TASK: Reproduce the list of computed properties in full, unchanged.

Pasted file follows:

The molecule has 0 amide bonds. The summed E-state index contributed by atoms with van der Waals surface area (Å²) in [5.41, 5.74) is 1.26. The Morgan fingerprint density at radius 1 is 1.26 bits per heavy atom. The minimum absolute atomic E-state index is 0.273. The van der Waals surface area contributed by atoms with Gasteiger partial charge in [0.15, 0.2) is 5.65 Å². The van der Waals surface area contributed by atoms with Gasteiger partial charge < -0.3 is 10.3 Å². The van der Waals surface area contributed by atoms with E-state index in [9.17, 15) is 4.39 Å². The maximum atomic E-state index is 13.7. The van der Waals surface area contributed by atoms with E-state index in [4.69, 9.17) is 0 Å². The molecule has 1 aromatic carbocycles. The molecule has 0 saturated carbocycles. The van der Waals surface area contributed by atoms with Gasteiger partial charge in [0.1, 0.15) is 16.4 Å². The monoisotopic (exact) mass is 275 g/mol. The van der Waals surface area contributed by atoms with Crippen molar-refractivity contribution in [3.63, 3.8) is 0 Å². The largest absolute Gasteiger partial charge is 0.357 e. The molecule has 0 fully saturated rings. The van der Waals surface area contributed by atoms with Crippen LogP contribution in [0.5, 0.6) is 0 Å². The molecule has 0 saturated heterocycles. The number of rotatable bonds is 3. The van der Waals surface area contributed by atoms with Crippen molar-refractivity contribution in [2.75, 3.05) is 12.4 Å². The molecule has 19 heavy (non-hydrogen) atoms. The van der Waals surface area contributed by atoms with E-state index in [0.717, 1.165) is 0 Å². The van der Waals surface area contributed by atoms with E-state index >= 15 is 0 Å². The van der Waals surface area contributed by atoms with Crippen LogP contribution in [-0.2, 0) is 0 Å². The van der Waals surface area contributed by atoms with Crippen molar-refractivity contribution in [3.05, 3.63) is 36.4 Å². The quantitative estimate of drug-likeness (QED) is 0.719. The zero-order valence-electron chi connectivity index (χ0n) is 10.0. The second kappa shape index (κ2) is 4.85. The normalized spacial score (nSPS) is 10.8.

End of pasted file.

The molecule has 0 amide bonds. The summed E-state index contributed by atoms with van der Waals surface area (Å²) in [5.41, 5.74) is 1.26. The Morgan fingerprint density at radius 1 is 1.26 bits per heavy atom. The minimum absolute atomic E-state index is 0.273. The van der Waals surface area contributed by atoms with Gasteiger partial charge in [0.15, 0.2) is 5.65 Å². The van der Waals surface area contributed by atoms with Gasteiger partial charge < -0.3 is 10.3 Å². The van der Waals surface area contributed by atoms with E-state index in [9.17, 15) is 4.39 Å². The maximum atomic E-state index is 13.7. The van der Waals surface area contributed by atoms with E-state index in [4.69, 9.17) is 0 Å². The molecule has 1 aromatic carbocycles. The molecule has 0 saturated carbocycles. The van der Waals surface area contributed by atoms with Gasteiger partial charge in [0.1, 0.15) is 16.4 Å². The monoisotopic (exact) mass is 275 g/mol. The van der Waals surface area contributed by atoms with Crippen molar-refractivity contribution in [3.63, 3.8) is 0 Å². The largest absolute Gasteiger partial charge is 0.357 e. The molecule has 0 fully saturated rings. The van der Waals surface area contributed by atoms with Crippen LogP contribution in [0.5, 0.6) is 0 Å². The molecule has 0 saturated heterocycles. The number of rotatable bonds is 3. The van der Waals surface area contributed by atoms with Crippen molar-refractivity contribution in [2.75, 3.05) is 12.4 Å². The molecule has 19 heavy (non-hydrogen) atoms. The van der Waals surface area contributed by atoms with E-state index in [0.717, 1.165) is 0 Å². The van der Waals surface area contributed by atoms with E-state index >= 15 is 0 Å². The van der Waals surface area contributed by atoms with Crippen LogP contribution in [-0.2, 0) is 0 Å². The van der Waals surface area contributed by atoms with Crippen molar-refractivity contribution in [3.05, 3.63) is 36.4 Å². The quantitative estimate of drug-likeness (QED) is 0.719. The zero-order valence-electron chi connectivity index (χ0n) is 10.0. The second kappa shape index (κ2) is 4.85. The normalized spacial score (nSPS) is 10.8.